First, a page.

Yet the Bucks believe in the significant investments they’ve made both on the basketball and operations sides the last few years.
Lasry, Edens and Dimon succeeded in making the franchise more of a statewide entity than it had been previously, raising more than $100 million from minority investors all over Wisconsin. They bolstered the team’s sports medicine staff, made Suki Hobson one of the few women head strength and conditioning coaches of an NBA team, and made the deal for the new arena, set to open on time for the 2018-19 season as the centerpiece of a revitalized downtown corridor.
And they got a big-time free agent to sign in Milwaukee, when Monroe turned down the New York Knicks in 2015 for a three-year, $51 million deal with the Bucks.
Yet they’ve been stuck in place, pretty much, for the last three years. They were 41-41 in ’14-’15; they were 42-40 last season. But Horst does not believe they have to punt the rest of this season, and can make a go of it with the remaining people and staff.
“I trust people, and trust people with the opportunity that they now have,” Horst said. “With this transition, we’ve given individuals on our staff an opportunity to have more of a voice, have more input, prove that they can be even better at their jobs than they were before. It’s trusting the people that we have here in place that they care about the company, they care about our goals, and their one focus and their one agenda is to get better each and every day and help us toward our goals.”
Antetokounmpo was close with Kidd, who gave him playmaking freedom very early, but was diplomatic about the move afterward. “I reached out to him,” he told reporters last week. “He was a big part of my success in the league, and that’s one of my characteristics -- I’m loyal to people that I work with.”
Antetokounmpo’s relationship with the team, per sources, remains solid. But obviously, the Bucks can’t whiff on the next coach, whether it’s Prunty or any of a group of very capable former coaches currently between jobs who would certainly be interested in further grooming Antetokounmpo’s already blossoming game.
“It’s really simple -- all Giannis cares about is having the best chance to win,” Horst said. “He wants to know and understand that this is not a sign that we’re going to throw away the season, because he believes that his teammates have the potential to do something special this season. We believe that, and we believe in them. Giannis just wants to know we have a chance to win now, and going forward. And if he feels that this is the case, he’s fine. And I had many conversations with him about that -- not even specific to the Jason Kidd thing. Just in general. And I talk with lots of guys.”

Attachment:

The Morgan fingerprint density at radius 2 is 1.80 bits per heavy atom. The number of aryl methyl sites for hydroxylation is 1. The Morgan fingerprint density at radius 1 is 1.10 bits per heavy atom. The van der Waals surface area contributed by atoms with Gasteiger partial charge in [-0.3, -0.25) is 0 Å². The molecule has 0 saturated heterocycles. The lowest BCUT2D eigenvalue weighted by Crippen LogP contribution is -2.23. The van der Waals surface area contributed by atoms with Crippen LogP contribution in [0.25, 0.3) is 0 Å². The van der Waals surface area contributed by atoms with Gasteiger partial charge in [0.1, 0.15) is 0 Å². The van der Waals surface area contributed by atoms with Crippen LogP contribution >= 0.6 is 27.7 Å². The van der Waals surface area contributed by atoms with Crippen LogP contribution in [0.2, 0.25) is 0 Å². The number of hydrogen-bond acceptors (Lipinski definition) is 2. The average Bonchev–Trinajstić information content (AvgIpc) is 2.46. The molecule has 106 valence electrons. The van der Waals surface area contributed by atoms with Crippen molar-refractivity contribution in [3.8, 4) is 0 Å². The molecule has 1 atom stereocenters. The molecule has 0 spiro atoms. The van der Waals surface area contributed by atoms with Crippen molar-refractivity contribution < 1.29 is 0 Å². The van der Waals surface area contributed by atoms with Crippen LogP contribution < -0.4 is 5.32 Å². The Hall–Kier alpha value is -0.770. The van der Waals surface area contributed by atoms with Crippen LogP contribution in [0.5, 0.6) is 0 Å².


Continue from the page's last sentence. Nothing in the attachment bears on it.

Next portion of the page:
Yet the sense among at least some outside the Bucks’ organization is that, to paraphrase someone talking about something else entirely, they’re a little too high on their own supply. They have the hardest piece to get, of course -- a young, legit, ticket-selling, charismatic superstar in Antetokounmpo with international appeal. But while they have good players like Khris Middleton and Malcolm Brogdon, they don’t have a championship roster yet.
Horst says the team’s self-scout is ongoing and never ending, and that they don’t have pie in the sky, unreachable ambition.
“How do you evaluate that, to make sure you’re not being unrealistic?,” he said. “You constantly re-think, re-evaluate, be willing to look at things differently. For us, I think we think we can compete in the top four. We should be competing closer to a team that’s in the top four rather than in the 9 to 13 spot … we should be trending toward a team that’s a home playoff team. If you’re a home playoff team, you have a chance to win a series, and if you win a series, you have a chance to win the next series.
“To me, that’s not in a short-term view. It’s really in a long-term view: where do we have to get if we want to compete for championships? At the end of the year, if we fell a little short, if we finish five, if we finish six, whatever that is, then we evaluate and we figure out where we weren’t good enough, and it’s my job to figure out how to get it better and improve that.”